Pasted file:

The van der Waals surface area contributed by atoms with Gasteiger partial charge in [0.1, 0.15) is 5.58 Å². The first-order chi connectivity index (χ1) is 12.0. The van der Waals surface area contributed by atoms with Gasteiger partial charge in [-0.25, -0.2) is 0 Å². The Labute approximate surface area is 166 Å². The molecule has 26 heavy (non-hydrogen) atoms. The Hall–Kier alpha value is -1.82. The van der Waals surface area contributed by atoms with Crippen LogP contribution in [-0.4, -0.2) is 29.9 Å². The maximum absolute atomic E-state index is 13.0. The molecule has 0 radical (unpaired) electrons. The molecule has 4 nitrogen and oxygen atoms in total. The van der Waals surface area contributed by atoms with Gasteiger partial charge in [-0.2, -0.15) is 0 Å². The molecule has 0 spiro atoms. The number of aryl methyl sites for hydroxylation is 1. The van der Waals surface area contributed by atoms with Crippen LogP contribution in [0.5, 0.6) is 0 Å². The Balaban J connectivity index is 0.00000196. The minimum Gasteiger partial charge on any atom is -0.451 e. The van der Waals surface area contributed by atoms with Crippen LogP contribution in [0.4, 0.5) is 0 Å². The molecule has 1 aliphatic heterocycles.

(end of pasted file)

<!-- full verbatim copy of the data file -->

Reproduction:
The van der Waals surface area contributed by atoms with Gasteiger partial charge in [0.1, 0.15) is 5.58 Å². The first-order chi connectivity index (χ1) is 12.0. The van der Waals surface area contributed by atoms with Gasteiger partial charge in [-0.25, -0.2) is 0 Å². The Labute approximate surface area is 166 Å². The molecule has 26 heavy (non-hydrogen) atoms. The Hall–Kier alpha value is -1.82. The van der Waals surface area contributed by atoms with Crippen LogP contribution in [-0.4, -0.2) is 29.9 Å². The maximum absolute atomic E-state index is 13.0. The molecule has 0 radical (unpaired) electrons. The molecule has 4 nitrogen and oxygen atoms in total. The van der Waals surface area contributed by atoms with Gasteiger partial charge in [-0.2, -0.15) is 0 Å². The molecule has 0 spiro atoms. The number of aryl methyl sites for hydroxylation is 1. The van der Waals surface area contributed by atoms with Crippen LogP contribution in [0.5, 0.6) is 0 Å². The Balaban J connectivity index is 0.00000196. The minimum Gasteiger partial charge on any atom is -0.451 e. The van der Waals surface area contributed by atoms with Crippen LogP contribution in [0.4, 0.5) is 0 Å². The molecule has 1 aliphatic heterocycles.